My own magic-wormhole relay, for zippier transfers

If you've ever had to transfer a file from one computer to another over the Internet, with minimal fuss, there are a few options. You could use scp or rsync if you have SSH access. You could use Firefox Send, or Dropbox, or iCloud Drive, or Google Drive, and upload from one computer, and download on the other.

But what if you just want to zap a file from point A to point B? Or what if—like me—you want to see how fast you can get an individual file from one place to another over the public Internet?

rsync 40 MB/second

I first attempted to do this over SSH using scp and rsync, but for some reason (even though both computers could get 940 Mbps up and down to speedtest or Cloudflare), that maxed out around 312 Mbps (about 39 MB/s). I even tunneled iperf3 through SSH and could only get a maximum around 400 Mbps. I'm not sure if it was something on the ISP level (either Bell Canada or AT&T throttling non-HTTP traffic?), but the CPU on both machines was only hitting 10-13% max, so I don't think it was an inherent limitation of SSH encryption.

Why should I care about getting speeds greater than 300 Mbps for single-file transfers? That question will be answered soon ;)

Short of running an open FTP server, or Samba over the Internet, my next favorite option is magic-wormhole.

If you've never used it, it truly is magic:

# On both computers:
[apt|dnf|snap|brew|choco] install magic-wormhole

# On the source computer:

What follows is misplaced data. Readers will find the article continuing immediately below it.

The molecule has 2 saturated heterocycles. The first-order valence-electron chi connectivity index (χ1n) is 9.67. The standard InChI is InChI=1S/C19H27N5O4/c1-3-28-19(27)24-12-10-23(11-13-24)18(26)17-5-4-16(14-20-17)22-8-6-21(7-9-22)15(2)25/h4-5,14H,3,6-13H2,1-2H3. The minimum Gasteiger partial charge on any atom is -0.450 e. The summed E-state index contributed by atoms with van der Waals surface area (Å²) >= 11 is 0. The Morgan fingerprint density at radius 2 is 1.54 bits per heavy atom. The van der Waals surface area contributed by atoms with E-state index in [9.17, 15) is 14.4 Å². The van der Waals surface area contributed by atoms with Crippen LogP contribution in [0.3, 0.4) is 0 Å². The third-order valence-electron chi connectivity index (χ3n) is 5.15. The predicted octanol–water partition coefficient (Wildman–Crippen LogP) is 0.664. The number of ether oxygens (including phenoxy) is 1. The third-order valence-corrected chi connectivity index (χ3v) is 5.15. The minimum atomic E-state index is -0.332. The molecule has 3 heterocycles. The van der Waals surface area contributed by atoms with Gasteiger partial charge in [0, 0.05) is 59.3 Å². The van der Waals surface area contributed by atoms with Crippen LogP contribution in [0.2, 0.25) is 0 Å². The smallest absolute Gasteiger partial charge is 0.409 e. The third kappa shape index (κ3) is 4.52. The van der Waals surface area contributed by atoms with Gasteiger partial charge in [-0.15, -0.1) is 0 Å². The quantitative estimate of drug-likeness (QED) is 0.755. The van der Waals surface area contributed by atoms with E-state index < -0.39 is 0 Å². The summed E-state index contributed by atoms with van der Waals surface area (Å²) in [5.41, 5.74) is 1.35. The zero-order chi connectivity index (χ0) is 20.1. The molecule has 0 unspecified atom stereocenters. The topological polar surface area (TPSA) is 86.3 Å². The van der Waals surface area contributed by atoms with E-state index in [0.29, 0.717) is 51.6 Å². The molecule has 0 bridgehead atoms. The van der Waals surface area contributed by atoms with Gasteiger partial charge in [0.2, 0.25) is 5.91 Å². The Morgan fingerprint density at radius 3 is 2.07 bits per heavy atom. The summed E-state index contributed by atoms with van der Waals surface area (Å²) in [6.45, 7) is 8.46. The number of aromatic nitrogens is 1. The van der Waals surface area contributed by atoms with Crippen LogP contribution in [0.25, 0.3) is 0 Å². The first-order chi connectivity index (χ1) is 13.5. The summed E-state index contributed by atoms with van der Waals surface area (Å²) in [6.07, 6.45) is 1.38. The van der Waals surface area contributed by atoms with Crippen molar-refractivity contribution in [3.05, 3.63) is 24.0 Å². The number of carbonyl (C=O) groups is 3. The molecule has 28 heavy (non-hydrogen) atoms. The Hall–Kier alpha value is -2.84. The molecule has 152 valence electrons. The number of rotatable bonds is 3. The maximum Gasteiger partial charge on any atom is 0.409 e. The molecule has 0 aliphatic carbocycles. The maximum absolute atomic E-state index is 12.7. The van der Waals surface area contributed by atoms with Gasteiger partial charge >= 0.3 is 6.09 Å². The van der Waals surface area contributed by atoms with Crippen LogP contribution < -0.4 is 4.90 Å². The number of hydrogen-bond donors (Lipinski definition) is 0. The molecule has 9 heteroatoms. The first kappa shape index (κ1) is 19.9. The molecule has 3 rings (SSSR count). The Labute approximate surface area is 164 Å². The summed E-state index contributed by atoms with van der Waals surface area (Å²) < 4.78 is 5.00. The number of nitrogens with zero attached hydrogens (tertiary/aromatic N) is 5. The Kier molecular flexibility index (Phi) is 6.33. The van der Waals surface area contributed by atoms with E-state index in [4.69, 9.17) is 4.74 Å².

wormhole send file-a

# On the recipient computer:
wormhole receive [paste phrase generated on source computer here]

It's worked great for years, and yes—it does rely on a public relay to send data from computer to computer, so you have to trust the relay (and the encryption). There are Known Vulnerabilities, so I wouldn't think about sending over state secrets... but for most other types of data, I'm not worried. I just want to send a file to another computer.

The Problem

Magic wormhole 42 MB/second

But magic wormhole was also only giving me speeds around 42 MB/s, only a slight improvement over SSH-based transfer. And that speed wasn't stable—it would fluctuate, presumably as others were using the public relay.

Wormhole can do direct encrypted P2P transfers, but that requires fairly open networks between the machines (NAT and such can make this very tricky to pull off). So usually it falls back to the public relay.

So I thought... I wonder if I could run my own relay, on a faster, dedicated server, and use that? Well, it turns out, you can! Enter magic-wormhole-transit-relay.